Google “Walter Reed bans Bibles,” and you’ll find a long list of sensational articles lamenting the decision of Walter Reed officials to “ban” Bibles. The rhetoric has it that Walter Reed officials were attempting to prevent families from bringing Bibles to injured family members. Rhetoric has it that the establishment is trying to eradicate Christianity from the nation. Unfortunately rhetoric also has a voice in Congress as Rep. Steve King (R-IA) stood on the floor of the House saying this was a direct attack against Christianity. He even used this as a political opportunity to suggest Obama (who has nothing to do with this) is anti-Christian.
So what is the real story?
Walter Reed officials published a memo restricting the activities of “Partners in Care” who are “visiting in an official capacity.” This means the policy applies only to unrelated individual, not family, who wish to visit a wounded, ill, or injured patients. This means that visitors will no longer be allowed to use official visits or volunteer activities as an opportunity to proselytize. The fury arises from a lost avenue to exploit wounded, ill, and injured personnel to spread Christianity. The anger arises here just as it did at the Houston VA and Arlington Cemetery when volunteers were prevented from proselytizing at funerals.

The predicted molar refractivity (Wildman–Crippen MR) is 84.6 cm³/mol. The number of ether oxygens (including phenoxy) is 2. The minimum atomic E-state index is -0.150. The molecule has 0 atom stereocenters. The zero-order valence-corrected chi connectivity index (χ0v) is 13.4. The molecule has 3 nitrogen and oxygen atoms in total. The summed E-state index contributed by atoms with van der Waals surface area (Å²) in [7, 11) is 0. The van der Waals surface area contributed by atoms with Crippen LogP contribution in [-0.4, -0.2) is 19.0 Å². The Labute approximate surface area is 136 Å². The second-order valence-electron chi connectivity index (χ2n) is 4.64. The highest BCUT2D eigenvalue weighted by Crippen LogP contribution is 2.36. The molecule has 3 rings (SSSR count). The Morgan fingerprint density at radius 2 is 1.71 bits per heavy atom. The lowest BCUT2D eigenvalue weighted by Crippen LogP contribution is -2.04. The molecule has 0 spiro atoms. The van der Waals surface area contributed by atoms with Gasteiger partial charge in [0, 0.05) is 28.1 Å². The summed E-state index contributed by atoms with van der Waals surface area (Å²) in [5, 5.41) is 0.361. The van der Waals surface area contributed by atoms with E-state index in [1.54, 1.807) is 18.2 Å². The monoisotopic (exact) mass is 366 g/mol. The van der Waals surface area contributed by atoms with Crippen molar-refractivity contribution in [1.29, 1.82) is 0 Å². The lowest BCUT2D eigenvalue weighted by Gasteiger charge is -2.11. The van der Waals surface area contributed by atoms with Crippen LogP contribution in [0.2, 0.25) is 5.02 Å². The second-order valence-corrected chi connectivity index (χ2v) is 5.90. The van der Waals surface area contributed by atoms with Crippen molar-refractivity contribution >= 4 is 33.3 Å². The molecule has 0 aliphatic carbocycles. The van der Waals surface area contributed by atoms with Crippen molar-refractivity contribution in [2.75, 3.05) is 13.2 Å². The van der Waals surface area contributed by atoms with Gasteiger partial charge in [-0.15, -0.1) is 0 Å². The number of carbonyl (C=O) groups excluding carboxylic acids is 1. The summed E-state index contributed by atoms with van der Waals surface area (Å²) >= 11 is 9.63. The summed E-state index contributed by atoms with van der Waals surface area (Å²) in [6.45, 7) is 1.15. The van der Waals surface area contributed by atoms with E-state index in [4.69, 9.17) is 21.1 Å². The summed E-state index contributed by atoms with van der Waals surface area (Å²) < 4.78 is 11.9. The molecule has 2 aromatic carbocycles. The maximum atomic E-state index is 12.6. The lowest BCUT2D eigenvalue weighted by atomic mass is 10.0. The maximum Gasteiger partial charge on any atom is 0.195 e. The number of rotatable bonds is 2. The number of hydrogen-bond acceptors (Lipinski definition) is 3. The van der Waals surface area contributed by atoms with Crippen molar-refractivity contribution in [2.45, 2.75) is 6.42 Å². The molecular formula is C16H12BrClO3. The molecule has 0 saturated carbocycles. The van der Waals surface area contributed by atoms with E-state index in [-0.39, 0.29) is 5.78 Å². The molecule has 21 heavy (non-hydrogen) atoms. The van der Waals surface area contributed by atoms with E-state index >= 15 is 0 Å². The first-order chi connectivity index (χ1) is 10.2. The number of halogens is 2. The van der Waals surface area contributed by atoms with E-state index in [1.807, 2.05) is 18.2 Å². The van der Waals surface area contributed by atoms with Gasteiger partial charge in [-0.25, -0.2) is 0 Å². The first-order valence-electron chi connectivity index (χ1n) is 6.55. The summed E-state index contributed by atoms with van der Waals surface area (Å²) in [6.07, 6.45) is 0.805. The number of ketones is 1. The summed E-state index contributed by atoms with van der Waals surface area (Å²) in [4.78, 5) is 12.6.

From the evidence available, medical center officials should be praised for putting in proper and reasonable controls. Christian patients have free and open access to Bibles and religious services upon request. Chaplains are assigned to Walter Reed to accommodate any religious requests patients may have. Official visits for a religious purposes could still be organized through the hospital chaplains, thus providing the proper direction of those services only to those who request them and only with the proper oversight of the chaplaincy. And again, none of this applies to a family visit.
All of these comments are presented with the information available. Walter Reed has not answered requests for clarification and has yet to publish a replacement memorandum. Which means, presumably, that unsolicited Bible-based official visits to patients continue unrestricted. Let us hope Walter Reed does not cave in to those who want to “visit” only if they can use the opportunity to proselytize.
Update 12/18: The memorandum is now available and could be read as applying to families. That possible misconception could be entirely resolved by changing “a visit” to “a non-family visit” in item 8f.
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